A recent advisory from the Centers for Disease Control is warning Americans of the hazards of contact with chickens, including the risk of catching salmonella.
This year alone, the CDC has recorded 1,003 cases of salmonella across the U.S., including two deaths. The agency’s suggestions include always washing your hands with soap and water after touching backyard poultry, not letting chickens inside the house and setting aside a separate pair of shoes to wear while taking care of backyard birds.
The most unusual line in the CDC advisory, though, warns owners not to “kiss backyard poultry or snuggle them and then touch your face or mouth.”
Most typically, salmonella is transmitted by undercooked poultry, but 67 percent of patients in the latest outbreak reported contact with backyard poultry. In addition six of the strains of identified in this year’s outbreaks were identified in samples collected from backyard poultry environments at homes in California, Minnesota and Ohio, the agency revealed.
Salmonella is a bacterial pathogen that can cause diarrhea, abdominal cramps and vomiting. It is most dangerous to young people and the elderly, and can spread from the gastrointestinal system to the bloodstream. It can be fatal if not treated with antibiotics.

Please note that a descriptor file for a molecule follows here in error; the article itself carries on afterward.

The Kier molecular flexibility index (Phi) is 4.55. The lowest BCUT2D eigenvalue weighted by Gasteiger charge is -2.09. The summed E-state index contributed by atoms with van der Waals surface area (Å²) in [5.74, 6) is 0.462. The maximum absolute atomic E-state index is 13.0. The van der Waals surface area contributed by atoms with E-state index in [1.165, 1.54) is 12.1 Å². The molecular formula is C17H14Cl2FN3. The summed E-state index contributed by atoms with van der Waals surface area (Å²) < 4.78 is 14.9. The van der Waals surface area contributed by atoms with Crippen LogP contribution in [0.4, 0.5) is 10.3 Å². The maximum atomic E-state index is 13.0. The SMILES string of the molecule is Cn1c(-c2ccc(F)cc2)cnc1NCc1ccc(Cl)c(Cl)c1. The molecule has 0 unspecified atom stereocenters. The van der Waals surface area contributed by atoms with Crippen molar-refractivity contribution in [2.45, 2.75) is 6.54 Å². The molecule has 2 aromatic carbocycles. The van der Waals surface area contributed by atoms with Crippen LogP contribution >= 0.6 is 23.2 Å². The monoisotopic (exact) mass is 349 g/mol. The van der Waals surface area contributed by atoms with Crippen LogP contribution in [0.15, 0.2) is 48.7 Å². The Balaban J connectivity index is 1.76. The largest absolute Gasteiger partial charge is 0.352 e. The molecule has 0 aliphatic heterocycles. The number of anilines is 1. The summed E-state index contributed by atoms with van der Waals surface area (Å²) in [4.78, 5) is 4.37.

Keeping chickens keeping has been a major trend, as interest in organic food and local consumption increases: A 2013 study by the Department of Agriculture showed that slightly under 1 percent of American homeowners owned chickens, with 4 percent more planning to do so in the next five years.
The spread of salmonella might be significantly wider than the numbers reveal, as the majority of infected people recover on their own within a week, without seeking medical attention. “For one salmonella case we know of in an outbreak, there are up to 30 others that we don’t know about,” CDC veterinarian Megin Nichols told the Associated Press in 2017.
Many of these backyard poultry owners do not come from traditional farming backgrounds and treat their birds more like pets. A 2016 CDC report on salmonella patients with poultry revealed that 46 percent allowed their chickens and ducks to freely enter their living spaces.
Although chickens can appear clean and well-groomed, the salmonella bacteria can live on their talons, beaks and other surfaces without being detected.
State and local regulation of residential poultry-keeping is woefully inadequate, experts say. “Ironically, as people seek to take control over the way their food is grown, most ordinances fail to ensure basic health and welfare for birds and humans,” veterinarian Catherine Brinkley wrote in a 2018 report published in The Journal of Community Health.
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